Written by: Patrick Sullivan
As Rousseau said so well, ‘nothing calls for a clearer head and a more careful choice of words than talking with children.’ Experience would have to prove this to me many times over and the recent birth of my sixth child, Sophia Perpetua, will bring about I am sure the next great example. Indeed, it may only be a matter of days before I am asked the question of questions, the kryptonite that frightens away many otherwise educated adults, ‘Dad, where do babies come from?’
But let’s be kind to ourselves. We are not afraid of the question as much as we are afraid of answering it incorrectly, or answering properly but too soon or something like that. We are afraid somehow when we open our mouths to speak we will somehow stunt the emotional or spiritual growth, or future relationships of our children. And even though this is very unlikely, I would like to offer myself and others one nugget of wisdom that continues to keep me grounded when it comes to talking with my children about anything serious. It goes like this, never answer a question that they are not asking.
Question: Dad, where do babies come from?
Answer: God, as He blesses a man and a woman who love each other.
Question: Well how does God put the baby in mom?
Answer: Good question. It has something to do with the mom and the dad. The closer and more loving moms and dads are to each other, the more it seems God will bless them with a baby.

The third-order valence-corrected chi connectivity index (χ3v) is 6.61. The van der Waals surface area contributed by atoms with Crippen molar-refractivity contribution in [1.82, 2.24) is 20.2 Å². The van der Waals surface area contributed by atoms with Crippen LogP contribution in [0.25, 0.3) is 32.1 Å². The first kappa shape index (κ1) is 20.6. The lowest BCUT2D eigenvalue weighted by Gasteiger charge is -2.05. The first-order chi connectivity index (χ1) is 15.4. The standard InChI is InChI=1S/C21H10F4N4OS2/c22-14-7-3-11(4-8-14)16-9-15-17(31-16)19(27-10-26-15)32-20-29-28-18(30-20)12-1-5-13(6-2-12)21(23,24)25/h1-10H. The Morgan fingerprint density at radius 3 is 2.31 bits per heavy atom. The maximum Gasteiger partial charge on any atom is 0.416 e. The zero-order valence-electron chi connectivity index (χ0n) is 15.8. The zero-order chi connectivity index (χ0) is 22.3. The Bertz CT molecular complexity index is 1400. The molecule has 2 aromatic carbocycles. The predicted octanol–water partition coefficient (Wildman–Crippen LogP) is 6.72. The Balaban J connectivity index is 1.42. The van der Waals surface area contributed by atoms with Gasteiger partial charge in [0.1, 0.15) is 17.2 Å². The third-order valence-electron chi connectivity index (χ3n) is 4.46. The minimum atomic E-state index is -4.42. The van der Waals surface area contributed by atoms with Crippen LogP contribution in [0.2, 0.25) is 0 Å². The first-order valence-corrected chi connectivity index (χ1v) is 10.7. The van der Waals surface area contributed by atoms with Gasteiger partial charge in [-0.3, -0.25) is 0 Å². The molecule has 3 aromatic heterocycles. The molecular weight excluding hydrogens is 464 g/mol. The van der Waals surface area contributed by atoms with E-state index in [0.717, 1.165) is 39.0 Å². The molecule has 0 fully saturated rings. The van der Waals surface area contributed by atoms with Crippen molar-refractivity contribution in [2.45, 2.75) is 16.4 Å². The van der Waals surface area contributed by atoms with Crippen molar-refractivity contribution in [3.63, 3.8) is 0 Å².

Question: But my friend’s mom and dad really love each other. Why doesn’t my friend have any brothers and sisters?
Answer: Good point. Sometimes, even though a mom and dad love each other they do not actually want the gift of more children— which is sad I think, because children really are one of the best gifts that God can give. Or sometimes a mom and dad do want more children but there is something wrong with their bodies and they are not able to receive the gift of a child.
It is not perfect, but you get the point. The incremental approach to answering questions with children looks at what a child is actually saying and tries to meet the child right there. If the child wants to know more then he will let you know. But if you really want to be sure that he is satisfied just ask, ‘does that answer your question?’ If you have already shown that you are not afraid of his inquiries about life then your child will be honest with you. Remember, they are just kids, so don’t give them adult answers until they are in search of them.
—Parenting, by Catholic Chapter House.